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  • My System
    Projection Screen: EluneVision EV-TIC 135" 4K [ceiling recessed, remote mechanized]
    Projector: Sony VPL-HW50ES*
    Projector Lift: Monoprice Stealth Motorized Recessed Projector Lift (15495)
    Receiver: Denon AVR-X8500H
    Player: Sony UBP-X8000-M2 Blu-ray/4K/3D
    Fronts: Klipsch RP-8000F
    Center: Klipsch RP-504C
    Sides: Onkyos*
    Rears: MB Quarts*
    Front Sub: Onkyo*
    Rear Sub: Klipsch SPL-120 w/wireless signal transmitter
    Ceiling: Klipsch CDT-5800-C II (x6)
    Power Conditioner: Furman PL-8 C

    *Eventually to be upgraded when budget allows as follows:
    Projector: Sony VPL-VW295ES
    Sides: Klipsch RP-600M
    Rears: Klipsch RP-640D
    Front Sub: Klipsch SPL-120

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saebel's Achievements


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  1. Just following up for those who are curious. New system is finally installed and had the first screening of a movie with Dolby Atmos last night. System is a 7.2.6. Screen Spiderman: Into the Spiderverse. Absolutely stunning. And I don't even have all the speakers yet. Still need to upgrade the sides, rears, and one of the subs. Those ceiling speakers are amazing. No regrets. Added a few pics from the installation / testing process. Everything is nice and cleaned up now.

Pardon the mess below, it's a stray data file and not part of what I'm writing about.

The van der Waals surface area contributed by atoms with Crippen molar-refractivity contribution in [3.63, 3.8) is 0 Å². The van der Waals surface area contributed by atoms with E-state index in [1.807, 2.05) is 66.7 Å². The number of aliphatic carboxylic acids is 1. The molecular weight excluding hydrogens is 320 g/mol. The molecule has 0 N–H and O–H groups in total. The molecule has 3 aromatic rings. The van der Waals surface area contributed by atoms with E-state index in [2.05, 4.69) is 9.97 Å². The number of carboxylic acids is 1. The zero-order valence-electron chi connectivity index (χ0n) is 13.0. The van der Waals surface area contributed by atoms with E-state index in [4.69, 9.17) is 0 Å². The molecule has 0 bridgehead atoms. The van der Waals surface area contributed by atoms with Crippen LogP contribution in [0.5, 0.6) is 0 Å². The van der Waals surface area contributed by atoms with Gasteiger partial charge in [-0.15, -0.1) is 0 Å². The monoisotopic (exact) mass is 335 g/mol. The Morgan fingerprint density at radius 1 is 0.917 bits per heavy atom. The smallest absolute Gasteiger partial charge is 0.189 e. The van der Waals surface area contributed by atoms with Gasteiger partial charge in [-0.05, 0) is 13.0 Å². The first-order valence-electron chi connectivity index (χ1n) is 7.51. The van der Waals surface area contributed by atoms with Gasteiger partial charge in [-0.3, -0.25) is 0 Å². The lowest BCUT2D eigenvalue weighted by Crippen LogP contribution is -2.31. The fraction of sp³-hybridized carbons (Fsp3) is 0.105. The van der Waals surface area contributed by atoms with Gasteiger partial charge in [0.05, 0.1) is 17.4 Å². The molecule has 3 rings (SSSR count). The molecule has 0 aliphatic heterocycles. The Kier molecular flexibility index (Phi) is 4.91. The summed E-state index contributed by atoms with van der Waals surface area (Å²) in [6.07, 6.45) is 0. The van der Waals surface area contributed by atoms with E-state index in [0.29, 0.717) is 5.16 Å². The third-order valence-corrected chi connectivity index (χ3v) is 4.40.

2. Hello all. Been slowly building my 7.2.6 system. Due to spacial constraints and recommended specs for Dolby Atmos, I am torn between RP-600Ms, laying sideways on my existing speaker stands*, or perhaps some floor-standing speakers like the RP-6000F or RP-5000F. I already have the following: Fronts (x2): RP-8000F Center: 504C Ceilings (x6): CDT-5800 C II Subs (x1): SPL-120 On my "to get list": Rears (x2): RP-640D Subs (#2): SPL-120 (waiting for a deal) Sides: ??? The room size is approximately 15 feet by 17 feet. So I sort of feel that the floorstanding ones might be overkill. The other issue is that I occasionally throw dance parties which would require moving one of the side speakers out of the way to clear the living room floor/area which doubles as my home theater zone. Granted I could use a dolly, but moving a 50 lb speaker into and out of place just doesn't seem like a good idea to me, even though it won't happen very often. This is my first time diving into the Klipsch world, so recommendations from those who have had first hand experience with those speakers would be great. * My wall space/area is weird. I cannot mount anything to the wall. On the screen left side is an open space, so I have to have a speaker on a stand of some kind or floor-standing speakers. On the screen right side is a large window and the front door. There is a small sliver of space to put an RP-600M speaker on a speaker stand. However, it has to be sideways, otherwise it blocks the light-switch. While I'm sure it's not "bad" per se, I'm just wondering if floor-standing might be a good alternative. The RP-6000Fs are only 40" high and won't obstruct anything. **For those wondering "why not some 502s?" The 502s and similar designs aren't recommended for Dolby Atmos specs, in addition, their design would block access to the light switch when set on stands. ***Option three, get shorter stands and go with the RP-600Ms set up the proper way. Doable, but my stands are basically lovely pieces of functional furniture that I would loathe to get rid of. So either a separate set of stands that goes next to them or they end up sideways on them.